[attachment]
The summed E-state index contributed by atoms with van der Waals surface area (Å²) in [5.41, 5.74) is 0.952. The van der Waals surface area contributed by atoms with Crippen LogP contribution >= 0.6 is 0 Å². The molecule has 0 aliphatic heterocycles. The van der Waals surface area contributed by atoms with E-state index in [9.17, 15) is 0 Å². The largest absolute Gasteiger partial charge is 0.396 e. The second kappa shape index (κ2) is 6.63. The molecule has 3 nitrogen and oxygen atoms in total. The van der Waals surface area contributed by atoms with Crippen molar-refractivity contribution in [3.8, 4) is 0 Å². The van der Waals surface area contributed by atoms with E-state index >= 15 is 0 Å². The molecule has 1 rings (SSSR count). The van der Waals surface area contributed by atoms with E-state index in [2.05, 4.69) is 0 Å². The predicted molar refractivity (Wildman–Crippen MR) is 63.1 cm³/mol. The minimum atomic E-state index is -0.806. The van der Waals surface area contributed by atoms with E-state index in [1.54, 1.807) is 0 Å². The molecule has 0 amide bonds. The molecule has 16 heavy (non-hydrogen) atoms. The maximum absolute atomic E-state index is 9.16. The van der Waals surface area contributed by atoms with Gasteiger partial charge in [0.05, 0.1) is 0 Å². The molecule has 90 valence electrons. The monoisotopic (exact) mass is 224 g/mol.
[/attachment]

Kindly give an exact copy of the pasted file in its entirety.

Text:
The summed E-state index contributed by atoms with van der Waals surface area (Å²) in [5.41, 5.74) is 0.952. The van der Waals surface area contributed by atoms with Crippen LogP contribution >= 0.6 is 0 Å². The molecule has 0 aliphatic heterocycles. The van der Waals surface area contributed by atoms with E-state index in [9.17, 15) is 0 Å². The largest absolute Gasteiger partial charge is 0.396 e. The second kappa shape index (κ2) is 6.63. The molecule has 3 nitrogen and oxygen atoms in total. The van der Waals surface area contributed by atoms with Crippen molar-refractivity contribution in [3.8, 4) is 0 Å². The van der Waals surface area contributed by atoms with E-state index >= 15 is 0 Å². The molecule has 1 rings (SSSR count). The van der Waals surface area contributed by atoms with E-state index in [2.05, 4.69) is 0 Å². The predicted molar refractivity (Wildman–Crippen MR) is 63.1 cm³/mol. The minimum atomic E-state index is -0.806. The van der Waals surface area contributed by atoms with E-state index in [1.54, 1.807) is 0 Å². The molecule has 0 amide bonds. The molecule has 16 heavy (non-hydrogen) atoms. The maximum absolute atomic E-state index is 9.16. The van der Waals surface area contributed by atoms with Gasteiger partial charge in [0.05, 0.1) is 0 Å². The molecule has 90 valence electrons. The monoisotopic (exact) mass is 224 g/mol.